Does a DEXA Scan Body Fat? Yes, a DEXA (Dual-Energy X-ray Absorptiometry) scan is for measuring more than bone density. It’s used to measure body composition, including body fat, and is considered one of the most accurate methods for body fat measurement.
I recently received a scan, as a baseline for improving fitness and aging well. Here, I’ll explain everything I’ve learned about these scans as a result.
Does DEXA Scan Body Fat?
What is a DEXA scan?
A DEXA scan, short for Dual-Energy X-ray Absorptiometry scan, is a medical imaging test that measures the density of bone and other body compositions.
DEXA scans use low-dose X-rays at two different energy levels to differentiate between bone mass, fat mass, and lean muscle mass. This allows for a detailed analysis of the distribution of these different tissues throughout the body, including the precise percentage of body fat.
It took me less than 10 minutes to get a scan in a mobile van. And maybe another 10 minutes talking about it afterwards because the potential of this tool is just incredible!
What are the key features of a DEXA scan?
The scan is typically performed in a hospital radiology department, clinic, or, recently, mobile vehicle. You lie on a table while the scanner passes over you, emitting the X-rays.
I received mine in a mobile van, which is becoming increasingly available in major cities.
The amount of radiation used is very low, much less than a standard chest X-ray, for instance.
Fun Fact: The radiation from a DEXA is much less than that received from a cross-country airline flight.
Difference between DEXA for Medical Evaluation and for Body Composition Analysis
The focus, purpose, and interpretation of the results differ based on the purpose of the scan. If the scan is being used for medical evaluation of bone density or for a comprehensive analysis of body composition.
DEXA Scan for Medical Evaluation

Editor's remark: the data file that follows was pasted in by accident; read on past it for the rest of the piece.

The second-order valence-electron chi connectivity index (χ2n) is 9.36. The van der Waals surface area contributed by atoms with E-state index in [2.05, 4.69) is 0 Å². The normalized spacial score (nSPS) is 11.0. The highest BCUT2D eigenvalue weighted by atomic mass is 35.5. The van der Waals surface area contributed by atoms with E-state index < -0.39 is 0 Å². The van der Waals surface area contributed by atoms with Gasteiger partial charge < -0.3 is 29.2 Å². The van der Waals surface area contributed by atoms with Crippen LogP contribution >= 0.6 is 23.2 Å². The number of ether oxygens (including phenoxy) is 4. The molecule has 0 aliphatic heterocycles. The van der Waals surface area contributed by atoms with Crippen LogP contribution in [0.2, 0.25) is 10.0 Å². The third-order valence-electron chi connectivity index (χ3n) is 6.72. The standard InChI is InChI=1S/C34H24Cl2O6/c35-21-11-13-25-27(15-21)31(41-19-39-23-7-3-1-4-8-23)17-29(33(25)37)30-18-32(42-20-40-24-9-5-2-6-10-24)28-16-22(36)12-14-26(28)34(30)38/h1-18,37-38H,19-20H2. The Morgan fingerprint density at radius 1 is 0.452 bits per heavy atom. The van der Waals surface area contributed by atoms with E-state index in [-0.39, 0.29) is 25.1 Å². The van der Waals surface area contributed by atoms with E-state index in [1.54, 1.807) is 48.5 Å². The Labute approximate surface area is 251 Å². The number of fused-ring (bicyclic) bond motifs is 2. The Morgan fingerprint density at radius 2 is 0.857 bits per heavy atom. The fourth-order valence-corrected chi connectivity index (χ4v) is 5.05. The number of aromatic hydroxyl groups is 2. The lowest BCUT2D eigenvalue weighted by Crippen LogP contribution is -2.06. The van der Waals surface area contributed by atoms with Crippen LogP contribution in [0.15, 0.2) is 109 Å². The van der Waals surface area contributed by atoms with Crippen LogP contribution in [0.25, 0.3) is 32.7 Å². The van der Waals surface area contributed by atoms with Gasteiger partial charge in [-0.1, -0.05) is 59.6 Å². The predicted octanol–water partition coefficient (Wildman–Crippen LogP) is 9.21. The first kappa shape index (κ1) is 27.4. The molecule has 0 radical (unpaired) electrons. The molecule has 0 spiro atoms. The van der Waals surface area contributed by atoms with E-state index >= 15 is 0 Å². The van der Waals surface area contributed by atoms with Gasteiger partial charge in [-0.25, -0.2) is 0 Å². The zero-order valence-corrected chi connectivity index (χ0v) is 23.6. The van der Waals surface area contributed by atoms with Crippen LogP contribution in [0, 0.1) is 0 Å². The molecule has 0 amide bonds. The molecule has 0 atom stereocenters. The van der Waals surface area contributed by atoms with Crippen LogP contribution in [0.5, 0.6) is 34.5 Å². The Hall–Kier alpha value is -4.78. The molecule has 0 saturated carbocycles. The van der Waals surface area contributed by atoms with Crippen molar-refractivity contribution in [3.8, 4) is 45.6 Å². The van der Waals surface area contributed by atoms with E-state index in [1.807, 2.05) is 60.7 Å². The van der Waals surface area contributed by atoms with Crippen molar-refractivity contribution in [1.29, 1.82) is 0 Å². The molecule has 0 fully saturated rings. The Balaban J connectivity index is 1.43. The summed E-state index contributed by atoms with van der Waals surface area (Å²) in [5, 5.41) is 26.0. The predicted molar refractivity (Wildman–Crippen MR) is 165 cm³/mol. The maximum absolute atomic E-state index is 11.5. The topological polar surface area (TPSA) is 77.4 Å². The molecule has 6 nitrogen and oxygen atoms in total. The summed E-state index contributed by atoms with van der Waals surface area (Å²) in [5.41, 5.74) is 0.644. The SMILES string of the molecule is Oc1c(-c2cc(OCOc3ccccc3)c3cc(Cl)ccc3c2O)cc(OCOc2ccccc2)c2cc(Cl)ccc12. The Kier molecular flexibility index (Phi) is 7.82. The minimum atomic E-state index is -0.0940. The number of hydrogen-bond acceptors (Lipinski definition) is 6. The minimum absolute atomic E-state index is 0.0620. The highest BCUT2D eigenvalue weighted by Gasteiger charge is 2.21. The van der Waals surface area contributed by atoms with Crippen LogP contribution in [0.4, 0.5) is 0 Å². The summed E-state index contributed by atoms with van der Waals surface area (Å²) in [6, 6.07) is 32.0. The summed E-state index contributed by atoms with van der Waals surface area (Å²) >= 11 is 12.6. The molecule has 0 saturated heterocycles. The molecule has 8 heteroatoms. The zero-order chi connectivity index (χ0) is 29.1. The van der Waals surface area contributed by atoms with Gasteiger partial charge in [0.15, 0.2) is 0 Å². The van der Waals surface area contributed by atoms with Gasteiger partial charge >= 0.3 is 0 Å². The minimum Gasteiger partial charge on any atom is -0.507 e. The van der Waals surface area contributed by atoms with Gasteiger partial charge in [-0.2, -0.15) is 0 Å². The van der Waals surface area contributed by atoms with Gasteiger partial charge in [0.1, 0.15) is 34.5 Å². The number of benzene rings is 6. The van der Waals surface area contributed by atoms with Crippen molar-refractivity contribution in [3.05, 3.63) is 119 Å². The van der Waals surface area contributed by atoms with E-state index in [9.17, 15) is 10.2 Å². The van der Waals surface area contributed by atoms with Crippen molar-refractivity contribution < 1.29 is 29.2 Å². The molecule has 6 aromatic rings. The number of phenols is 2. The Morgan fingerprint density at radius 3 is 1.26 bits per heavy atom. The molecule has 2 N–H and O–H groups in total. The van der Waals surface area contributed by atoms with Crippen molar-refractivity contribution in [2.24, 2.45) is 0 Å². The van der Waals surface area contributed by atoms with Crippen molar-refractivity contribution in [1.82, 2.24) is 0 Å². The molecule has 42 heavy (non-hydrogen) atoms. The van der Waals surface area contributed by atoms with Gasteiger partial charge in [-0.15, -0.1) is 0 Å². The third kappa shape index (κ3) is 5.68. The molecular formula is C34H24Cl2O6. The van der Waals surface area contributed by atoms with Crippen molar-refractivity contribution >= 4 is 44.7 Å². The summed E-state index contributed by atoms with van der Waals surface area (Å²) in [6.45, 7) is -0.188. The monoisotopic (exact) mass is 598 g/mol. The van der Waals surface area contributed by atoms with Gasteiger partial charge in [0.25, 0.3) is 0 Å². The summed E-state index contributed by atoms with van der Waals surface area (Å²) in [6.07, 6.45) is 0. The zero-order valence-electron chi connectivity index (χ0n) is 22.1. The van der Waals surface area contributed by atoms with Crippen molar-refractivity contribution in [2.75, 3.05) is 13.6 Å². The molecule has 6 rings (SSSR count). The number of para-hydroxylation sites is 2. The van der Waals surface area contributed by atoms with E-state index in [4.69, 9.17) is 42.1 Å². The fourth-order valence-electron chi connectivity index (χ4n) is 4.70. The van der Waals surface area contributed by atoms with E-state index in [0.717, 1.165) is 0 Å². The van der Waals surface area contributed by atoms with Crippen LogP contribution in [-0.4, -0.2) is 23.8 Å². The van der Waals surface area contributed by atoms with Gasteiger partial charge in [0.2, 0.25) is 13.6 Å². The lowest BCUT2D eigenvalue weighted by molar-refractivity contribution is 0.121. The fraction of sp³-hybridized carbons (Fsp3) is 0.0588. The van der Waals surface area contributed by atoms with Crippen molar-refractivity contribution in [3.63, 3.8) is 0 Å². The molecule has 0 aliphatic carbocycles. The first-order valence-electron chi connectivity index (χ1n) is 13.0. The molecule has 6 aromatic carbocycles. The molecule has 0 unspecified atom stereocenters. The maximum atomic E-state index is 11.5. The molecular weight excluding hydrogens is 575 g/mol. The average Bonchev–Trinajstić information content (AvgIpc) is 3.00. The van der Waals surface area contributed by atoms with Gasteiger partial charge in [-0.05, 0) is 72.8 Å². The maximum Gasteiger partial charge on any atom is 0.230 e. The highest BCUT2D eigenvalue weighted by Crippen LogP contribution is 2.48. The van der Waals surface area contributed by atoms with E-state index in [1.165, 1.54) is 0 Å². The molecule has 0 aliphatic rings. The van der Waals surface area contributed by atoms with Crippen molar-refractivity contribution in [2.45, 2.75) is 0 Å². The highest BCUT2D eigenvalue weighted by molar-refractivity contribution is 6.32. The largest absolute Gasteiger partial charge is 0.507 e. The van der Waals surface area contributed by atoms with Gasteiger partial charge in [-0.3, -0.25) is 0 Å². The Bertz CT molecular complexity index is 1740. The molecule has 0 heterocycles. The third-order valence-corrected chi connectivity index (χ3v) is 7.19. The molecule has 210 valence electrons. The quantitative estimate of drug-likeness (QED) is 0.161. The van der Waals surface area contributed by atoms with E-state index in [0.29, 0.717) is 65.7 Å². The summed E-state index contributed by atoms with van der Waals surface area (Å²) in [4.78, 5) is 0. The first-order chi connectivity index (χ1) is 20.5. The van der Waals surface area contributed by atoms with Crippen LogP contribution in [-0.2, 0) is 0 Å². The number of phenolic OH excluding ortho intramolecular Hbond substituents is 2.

Primary Purpose: The primary aim is to assess bone health, specifically to measure bone mineral density (BMD). This is crucial for diagnosing conditions like osteoporosis or osteopenia.
Focus Area: Typically focuses on specific areas prone to bone weakening, such as the lumbar spine, hip, and sometimes the forearm.
Diagnostic Use: It’s a diagnostic tool for assessing the risk of fractures and monitoring changes in bone density over time. This is especially in response to treatment for bone-related diseases.
Reporting: Results are often reported as a T-score. A T-score compares your bone density to a healthy young adult’s average bone density.
DEXA Scan for Body Composition Analysis
Primary Purpose: Used to analyze the distribution of lean muscle, fat, and bone in the entire body. It’s a method for getting detailed information about body composition.
Focus Area: Scans the whole body rather than focusing on specific bone sites.
Health and Fitness Use: Often utilized in fitness and health assessments to track changes in body composition, like the ratio of fat to lean muscle mass.
Reporting: Results include detailed percentages or mass values for fat tissue, lean muscle mass, and bone mineral content distributed throughout the body.
Full Body Composition Scan Reveals the Following Information
Bone Density Measurement
DEXA scans are the most commonly used method for diagnosing osteoporosis and other conditions that result in bone loss. They measure the mineral content (like calcium) in bones, particularly in high-risk areas such as the hip and spine.
With over half of the U.S. adult population over 50 affected by osteoporosis or low bone mass, DEXA is widely recognized as the gold standard in the medical community for its precision and reliability.